CEOs change their option exercise patterns when control is under contest. The rate at which CEOs exercise vested options in order to sell (or hold) the resulting shares slows down by 80 per cent (or accelerates by 50 per cent) when a proxy contest is looming, consistent with CEOs’ desire to maintain or strengthen their voting rights when facing control challenges. Such distortions are closely aligned with the institutional details unique to proxy contests, such as the record dates and director nomination status. Moreover, the presence of a proxy contest triples the probability that an insider exercises call options out-of-the money, an extreme strategy deemed unambiguously irrational under the conventional models. The various forms of distortions imply incumbents’ private valuation premium over the market price on the order of 3 per cent to over 20 per cent of stock price, indicating sizeable private benefits of control for the insiders in the targeted companies. Additional tests affirm the connection between the deviations from a normal exercise behaviour and a control motive, which is distinct from other motives documented in the literature including diversification, inside information about future stock prices, and behavioural factors such as overconfidence.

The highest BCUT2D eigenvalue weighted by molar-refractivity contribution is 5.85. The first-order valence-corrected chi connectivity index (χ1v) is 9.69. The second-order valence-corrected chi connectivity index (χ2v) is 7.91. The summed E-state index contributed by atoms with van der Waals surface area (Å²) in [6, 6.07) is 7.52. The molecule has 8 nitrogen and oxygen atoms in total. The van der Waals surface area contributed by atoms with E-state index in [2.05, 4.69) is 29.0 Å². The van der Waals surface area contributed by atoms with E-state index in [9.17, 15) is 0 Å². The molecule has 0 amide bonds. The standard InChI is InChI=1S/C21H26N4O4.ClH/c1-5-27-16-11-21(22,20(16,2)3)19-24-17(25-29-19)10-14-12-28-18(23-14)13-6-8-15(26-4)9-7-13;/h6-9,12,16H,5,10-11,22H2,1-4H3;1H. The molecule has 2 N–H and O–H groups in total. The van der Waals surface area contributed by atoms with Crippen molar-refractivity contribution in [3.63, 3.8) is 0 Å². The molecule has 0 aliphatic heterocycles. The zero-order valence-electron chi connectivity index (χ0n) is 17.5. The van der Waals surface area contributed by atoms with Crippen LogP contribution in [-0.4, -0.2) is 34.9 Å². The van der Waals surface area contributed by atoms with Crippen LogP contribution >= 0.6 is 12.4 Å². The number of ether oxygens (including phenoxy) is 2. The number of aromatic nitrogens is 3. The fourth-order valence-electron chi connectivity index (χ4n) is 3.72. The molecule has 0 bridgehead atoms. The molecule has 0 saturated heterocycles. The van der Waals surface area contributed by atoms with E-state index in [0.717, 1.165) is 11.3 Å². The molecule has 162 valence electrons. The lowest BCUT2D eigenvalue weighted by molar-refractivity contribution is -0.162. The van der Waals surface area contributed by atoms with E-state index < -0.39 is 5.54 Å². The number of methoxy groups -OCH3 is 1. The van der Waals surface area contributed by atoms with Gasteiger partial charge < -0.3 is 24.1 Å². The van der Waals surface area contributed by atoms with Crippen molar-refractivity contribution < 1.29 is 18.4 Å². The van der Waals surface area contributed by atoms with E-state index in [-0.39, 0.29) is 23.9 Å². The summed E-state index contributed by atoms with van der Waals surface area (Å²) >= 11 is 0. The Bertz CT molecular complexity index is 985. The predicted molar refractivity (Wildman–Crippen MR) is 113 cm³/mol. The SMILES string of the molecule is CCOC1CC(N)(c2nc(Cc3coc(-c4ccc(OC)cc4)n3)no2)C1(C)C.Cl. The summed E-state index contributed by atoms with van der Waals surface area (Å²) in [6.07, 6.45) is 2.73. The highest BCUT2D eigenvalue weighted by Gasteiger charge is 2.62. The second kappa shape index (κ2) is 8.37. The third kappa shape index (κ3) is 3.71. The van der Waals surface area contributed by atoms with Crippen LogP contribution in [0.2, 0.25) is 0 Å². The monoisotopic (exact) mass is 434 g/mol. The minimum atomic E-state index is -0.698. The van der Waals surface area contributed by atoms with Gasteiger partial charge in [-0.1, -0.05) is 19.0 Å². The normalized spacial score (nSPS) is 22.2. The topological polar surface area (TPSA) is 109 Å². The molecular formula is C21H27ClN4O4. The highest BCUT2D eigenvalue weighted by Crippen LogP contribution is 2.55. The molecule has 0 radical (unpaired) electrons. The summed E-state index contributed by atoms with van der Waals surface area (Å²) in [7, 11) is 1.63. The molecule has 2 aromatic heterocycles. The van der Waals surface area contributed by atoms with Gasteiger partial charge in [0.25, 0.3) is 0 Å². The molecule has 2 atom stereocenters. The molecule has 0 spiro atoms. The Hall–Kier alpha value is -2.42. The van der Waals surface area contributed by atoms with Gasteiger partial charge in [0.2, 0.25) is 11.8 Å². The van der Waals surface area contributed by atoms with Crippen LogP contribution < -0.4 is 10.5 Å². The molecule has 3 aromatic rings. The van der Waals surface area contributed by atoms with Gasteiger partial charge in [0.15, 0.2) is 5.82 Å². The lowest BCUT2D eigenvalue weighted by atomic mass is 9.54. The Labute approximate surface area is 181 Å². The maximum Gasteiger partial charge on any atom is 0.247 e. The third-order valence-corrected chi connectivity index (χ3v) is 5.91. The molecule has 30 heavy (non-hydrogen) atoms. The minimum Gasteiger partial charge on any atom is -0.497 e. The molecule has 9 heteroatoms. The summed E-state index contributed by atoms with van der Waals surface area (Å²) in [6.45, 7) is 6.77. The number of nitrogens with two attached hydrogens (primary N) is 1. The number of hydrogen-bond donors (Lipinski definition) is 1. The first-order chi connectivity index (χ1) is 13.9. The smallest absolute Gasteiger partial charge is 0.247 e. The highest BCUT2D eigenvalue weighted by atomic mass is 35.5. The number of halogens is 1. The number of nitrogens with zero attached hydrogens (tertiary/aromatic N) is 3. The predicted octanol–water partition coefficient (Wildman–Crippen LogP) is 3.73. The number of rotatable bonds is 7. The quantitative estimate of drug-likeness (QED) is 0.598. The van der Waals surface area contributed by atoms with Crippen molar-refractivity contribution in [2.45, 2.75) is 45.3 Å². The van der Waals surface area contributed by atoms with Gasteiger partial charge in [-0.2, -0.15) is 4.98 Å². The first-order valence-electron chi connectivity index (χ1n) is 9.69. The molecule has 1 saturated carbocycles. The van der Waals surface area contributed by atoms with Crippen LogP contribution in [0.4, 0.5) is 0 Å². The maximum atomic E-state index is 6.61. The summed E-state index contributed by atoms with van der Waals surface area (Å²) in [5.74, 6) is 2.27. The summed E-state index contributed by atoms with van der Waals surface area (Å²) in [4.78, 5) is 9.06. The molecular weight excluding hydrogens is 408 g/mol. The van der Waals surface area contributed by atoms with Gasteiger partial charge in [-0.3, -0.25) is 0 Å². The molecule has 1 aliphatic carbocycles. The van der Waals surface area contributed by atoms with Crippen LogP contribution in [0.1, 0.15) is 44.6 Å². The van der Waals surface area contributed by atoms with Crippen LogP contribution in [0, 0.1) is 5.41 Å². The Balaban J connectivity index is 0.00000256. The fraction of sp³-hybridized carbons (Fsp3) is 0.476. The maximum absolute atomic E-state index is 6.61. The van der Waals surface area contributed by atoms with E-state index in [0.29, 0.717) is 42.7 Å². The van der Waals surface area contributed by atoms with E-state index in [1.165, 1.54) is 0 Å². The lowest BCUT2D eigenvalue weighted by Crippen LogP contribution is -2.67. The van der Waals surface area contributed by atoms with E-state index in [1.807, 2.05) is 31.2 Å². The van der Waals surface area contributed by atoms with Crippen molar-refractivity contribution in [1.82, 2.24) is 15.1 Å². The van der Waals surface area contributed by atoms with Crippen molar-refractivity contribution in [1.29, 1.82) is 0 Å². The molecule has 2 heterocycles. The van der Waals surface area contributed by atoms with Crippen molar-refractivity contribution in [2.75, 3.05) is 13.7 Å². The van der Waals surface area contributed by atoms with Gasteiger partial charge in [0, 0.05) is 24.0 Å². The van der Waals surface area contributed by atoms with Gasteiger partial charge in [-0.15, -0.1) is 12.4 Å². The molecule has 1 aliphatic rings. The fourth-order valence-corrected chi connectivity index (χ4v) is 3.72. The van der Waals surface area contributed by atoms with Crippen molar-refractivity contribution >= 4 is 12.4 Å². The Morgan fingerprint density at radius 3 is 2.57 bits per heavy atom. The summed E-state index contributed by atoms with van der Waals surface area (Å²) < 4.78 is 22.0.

Wei Jiang is Professor of Finance and Economics at Columbia Business School. She is currently the Chair of the Finance sub-division, and served on the faculty advisory boards of the Chazen Institute of International Business, the Heilbrunn Center for Graham & Dodd Investing, and the Richman Center for Business, Law, and Public Policy. Professor Jiang received her BA and MA in international economics from Fudan University (China), and PhD in economics from the University of Chicago in 2001, after which she joined Columbia Business School. She has since taught in the Master, MBA or EMBA programmes at Chicago, Columbia, Wharton, and Berkeley. She was an investment banking associate at Prudential Securities (Shanghai) before pursuing her PhD degree. Professor Jiang’s main research interest lies in the strategies of institutional investors (such as hedge funds and mutual funds) and their role in corporate decisions and financial markets. Her research has been published in top academic journals as well as featured in major media, including the Wall Street Journal, Economist, Institutional Investors, Money, Fortune, Business Week, New York Times and Financial Times. She received the Smith-Breeden Distinguished Paper Prize from the Journal of Finance, multiple best paper prizes from the Western Finance Association, Chicago Quantitative Alliance, UK Inquire, the Q-Group, and the Wharton School Terker Family Prize in Investment Research. Jiang has taught various courses in corporate finance and is a four-time recipient of teaching excellence awards at Columbia Business School since 2005. She is currently the Finance Area Editor of Management Science, and associate editor at the Journal of Finance and Review of Financial Studies.